Place: VUB/ULB, Campus Plaine, building NO, 5th floor, Salle Solvay
Time: Wednesday, December 2, 2009 at 10:30
In (supersymmetric) gauge theories realized on Dbrane worlds, classes of nonperturbative corrections can be derived by taking into account the presence of Dbrane instantons. Some of these latter correspond to the ordinary gauge theory instantons, other ones yield novel "stringy" or "exotic" nonperturbative effects, potentially of phenomenological relevance. To put on firm grounds the computation of the exotic contributions to the effective action, and to investigate their fieldtheoretic interpretation we focus first on an 8dimensional example, the D(1)/ D7 system in type I' theory. The gauge theory on the D7brane receives exotic corrections at all instanton numbers whose computation can be checked using the typeI/heterotic duality. We consider then a 4d example, a system of D(1)/D3/D7 branes in type I' on T4/Z2, which has similar features; however, this is only work in progress...
Place: Leuven, Celestijnenlaan 200D, room 06.32
Time: Wednesday, November 25, 2009 at 13:00
We obtain a holographic superconductor model in which 1) the field theory dual is explicitly known; 2) there is a stringtheoretical picture of the pairing mechanism. To achieve this, we consider thermal stronglycoupled N=2 Super YangMills theory with fundamental matter at finite isospin chemical potential. Using gauge/gravity duality, ie. a probe of two flavour D7branes embedded in the AdS black hole background, we find a critical temperature at which the system undergoes a second order phase transition. In the thermodynamically favoured phase, a flavour current acquires a vev and breaks an Abelian symmetry spontaneously. This new phase shows signatures known from superconductivity, such as infinite dc conductivity and a gap in the frequencydependent conductivity, as well as a remnant of the Meissner effect. The setup allows for an explicit identification of the degrees of freedom in the dual field theory, as well as for a dual string picture of the condensation process.
Place: Leuven, Celestijnenlaan 200D, room 05.34
Time: Wednesday, November 25, 2009 at 10:30
Motivated by the AdS4/CFT3 correspondence, I consider twolevel supersymmetric ChernSimons matter theories perturbed by the most general marginal superpotential compatible with N=2 supersymemtry. This class of models contain as particular cases perturbations of the ABJM/ABJ theories with and without flavors and N=2,3 theories with different CS levels. Within a perturbative approach, I discuss the complete spectrum of fixed points and their IR stability.
Place: VUB/ULB, Campus Plaine, building NO, 5th floor, Salle Solvay
Time: Wednesday, November 18, 2009 at 13:00
It has been conjectured that higherdimensional rotating black holes become unstable at a sufficiently large value of the rotation, and that new black holes with pinched horizons appear at the threshold of the instability. In this talk, I will describe our numerical work where this threshold mode is found for the singly spinning MyersPerry black hole. This mode appears *after* the value of the rotation parameter for which the second derivative of the entropy with respect to the angular momentum vanishes. In the second part of the talk, I will describe our recent results for MyersPerry black holes with all the angular momenta equal. For this class of black holes, we have studied the explicit timedependence of the unstable modes. I will also comment on possible evidence for new stationary black holes with a single U(1) isometry.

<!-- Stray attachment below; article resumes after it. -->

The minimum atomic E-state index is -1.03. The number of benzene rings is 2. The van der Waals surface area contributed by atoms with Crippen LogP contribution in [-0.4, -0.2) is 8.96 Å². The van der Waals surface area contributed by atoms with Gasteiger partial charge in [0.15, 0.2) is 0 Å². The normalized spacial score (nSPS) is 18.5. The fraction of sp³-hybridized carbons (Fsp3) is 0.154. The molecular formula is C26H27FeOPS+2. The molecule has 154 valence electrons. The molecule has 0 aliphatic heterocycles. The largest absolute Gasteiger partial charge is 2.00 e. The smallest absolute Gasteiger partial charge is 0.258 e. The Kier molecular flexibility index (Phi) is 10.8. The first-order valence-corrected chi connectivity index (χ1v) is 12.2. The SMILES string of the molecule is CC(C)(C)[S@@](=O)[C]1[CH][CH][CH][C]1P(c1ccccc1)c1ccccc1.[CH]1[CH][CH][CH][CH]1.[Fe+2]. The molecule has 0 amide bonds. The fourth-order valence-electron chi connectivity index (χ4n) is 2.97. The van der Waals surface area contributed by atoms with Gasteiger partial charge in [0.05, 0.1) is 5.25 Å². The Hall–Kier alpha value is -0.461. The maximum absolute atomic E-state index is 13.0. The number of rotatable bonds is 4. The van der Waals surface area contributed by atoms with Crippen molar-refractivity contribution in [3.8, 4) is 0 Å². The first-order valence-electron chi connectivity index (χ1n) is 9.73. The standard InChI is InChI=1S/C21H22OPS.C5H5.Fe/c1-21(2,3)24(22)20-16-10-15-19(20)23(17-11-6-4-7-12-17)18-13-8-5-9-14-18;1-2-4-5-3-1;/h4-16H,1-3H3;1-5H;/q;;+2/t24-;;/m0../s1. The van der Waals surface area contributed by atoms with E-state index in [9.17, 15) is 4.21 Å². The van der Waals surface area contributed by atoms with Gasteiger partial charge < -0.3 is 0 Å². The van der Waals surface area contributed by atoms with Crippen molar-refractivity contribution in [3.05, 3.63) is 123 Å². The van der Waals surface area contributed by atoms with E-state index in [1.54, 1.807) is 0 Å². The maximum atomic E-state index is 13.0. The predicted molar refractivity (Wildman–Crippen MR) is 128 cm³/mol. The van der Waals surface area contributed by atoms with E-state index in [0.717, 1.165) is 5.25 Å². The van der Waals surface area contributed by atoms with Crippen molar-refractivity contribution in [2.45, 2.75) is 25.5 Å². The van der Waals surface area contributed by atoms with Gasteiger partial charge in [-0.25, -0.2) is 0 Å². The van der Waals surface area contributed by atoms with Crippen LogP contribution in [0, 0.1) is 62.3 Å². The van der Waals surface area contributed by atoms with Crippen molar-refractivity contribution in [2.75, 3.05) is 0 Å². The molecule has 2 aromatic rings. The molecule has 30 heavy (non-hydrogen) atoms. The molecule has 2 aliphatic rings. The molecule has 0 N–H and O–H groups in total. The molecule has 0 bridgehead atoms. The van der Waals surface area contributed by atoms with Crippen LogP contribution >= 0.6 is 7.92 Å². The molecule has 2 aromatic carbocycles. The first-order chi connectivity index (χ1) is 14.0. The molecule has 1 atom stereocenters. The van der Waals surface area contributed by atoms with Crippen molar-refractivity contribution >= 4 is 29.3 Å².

Place: VUB/ULB, Campus Plaine, building NO, 5th floor, Salle Solvay
Time: Wednesday, November 18, 2009 at 10:30
I will discuss asymmetric Z2 x Z2 heterotic orbifolds in the free fermionic language and the effects of the asymmetric projections on the spectrum of semirealistic models. I will present methods to investigate systematically the flat directions in such models and examine their potential to be examples with very few moduli.
Place: VUB/ULB, Campus Plaine, building NO, 5th floor, Salle Solvay
Time: Wednesday, November 4, 2009 at 13:00
I will review the problem of spontaneous partial supersymmetry breaking in N=2 gauged supergravity. I will then discuss some current work which uses the embedding tensor approach to determine the general conditions under which N=2 to N=1 supersymmetry breaking is possible, and also provides a new perspective on stringy realisations.
Place: VUB/ULB, Campus Plaine, building NO, 5th floor, Salle Solvay
Time: Wednesday, November 4, 2009 at 10:30
Almost all possible deformations of a supergravity theory come about by making local some global invariance of the theory. This can be for example the gauging of some isometry of the scalar manifold or some massive deformation that originates from making local some shift symmetry of a $p$form with p\ge 1. The local gauge symmetries of the deformed supergravity theory are encoded in a structure known as the tensor hierarchy. Since deforming supergravities leads to the introduction of potentials such considerations are relevant for o.a. low energy descriptions of flux compactifications of string theory. In this talk I will introduce the notion of a tensor hierarchy and use it to discuss the deformations of 4dimensional supergravities. After discussing the 4dimensional case to some detail I will outline what happens in higherdimensional cases. At the end I will comment on ``deformations'' of the type IIA/B supergravities.
Place: Leuven, Celestijnenlaan 200D, room 06.32
Time: Wednesday, October 28, 2009 at 13:00
It has been shown by Hertog and Horowitz that certain AdS boundary conditions allow nonsingular initial conditions to evolve into a Big Crunch. To study this kind of cosmological singularities, one can use the dual quantum field theory, where the singularity is manifested by the presence of a multitrace potential unbounded below. Recently, Craps, Hertog and Turok have proposed two specific models of this type to study the possibility of a Big Crunch/Big Bang transition. For these models, I will provide a Dbrane interpretation of the unbounded potential. In particular, I will show that the AdS boundary conditions of interest cause spherical Dbranes to be pushed to the boundary of AdS, and that the corresponding potential agrees with the multitrace deformation of the boundary field theory.